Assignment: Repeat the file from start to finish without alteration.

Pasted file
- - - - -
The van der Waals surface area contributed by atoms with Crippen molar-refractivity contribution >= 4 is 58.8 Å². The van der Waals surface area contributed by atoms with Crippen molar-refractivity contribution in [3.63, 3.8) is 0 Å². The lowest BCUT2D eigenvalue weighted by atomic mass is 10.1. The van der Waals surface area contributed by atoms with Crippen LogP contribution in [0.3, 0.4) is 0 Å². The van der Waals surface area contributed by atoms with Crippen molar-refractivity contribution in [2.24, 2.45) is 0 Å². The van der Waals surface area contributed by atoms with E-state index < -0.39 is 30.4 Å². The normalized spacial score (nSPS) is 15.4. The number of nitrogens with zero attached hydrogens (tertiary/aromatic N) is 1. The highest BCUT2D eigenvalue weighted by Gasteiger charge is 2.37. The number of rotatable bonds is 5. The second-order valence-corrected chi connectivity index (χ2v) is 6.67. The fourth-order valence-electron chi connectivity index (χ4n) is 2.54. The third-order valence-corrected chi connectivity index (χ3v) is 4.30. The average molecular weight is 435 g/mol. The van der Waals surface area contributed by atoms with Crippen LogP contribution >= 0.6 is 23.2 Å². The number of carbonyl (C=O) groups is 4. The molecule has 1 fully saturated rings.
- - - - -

The van der Waals surface area contributed by atoms with Crippen molar-refractivity contribution >= 4 is 58.8 Å². The van der Waals surface area contributed by atoms with Crippen molar-refractivity contribution in [3.63, 3.8) is 0 Å². The lowest BCUT2D eigenvalue weighted by atomic mass is 10.1. The van der Waals surface area contributed by atoms with Crippen LogP contribution in [0.3, 0.4) is 0 Å². The van der Waals surface area contributed by atoms with Crippen molar-refractivity contribution in [2.24, 2.45) is 0 Å². The van der Waals surface area contributed by atoms with E-state index < -0.39 is 30.4 Å². The normalized spacial score (nSPS) is 15.4. The number of nitrogens with zero attached hydrogens (tertiary/aromatic N) is 1. The highest BCUT2D eigenvalue weighted by Gasteiger charge is 2.37. The number of rotatable bonds is 5. The second-order valence-corrected chi connectivity index (χ2v) is 6.67. The fourth-order valence-electron chi connectivity index (χ4n) is 2.54. The third-order valence-corrected chi connectivity index (χ3v) is 4.30. The average molecular weight is 435 g/mol. The van der Waals surface area contributed by atoms with Crippen LogP contribution >= 0.6 is 23.2 Å². The number of carbonyl (C=O) groups is 4. The molecule has 1 fully saturated rings.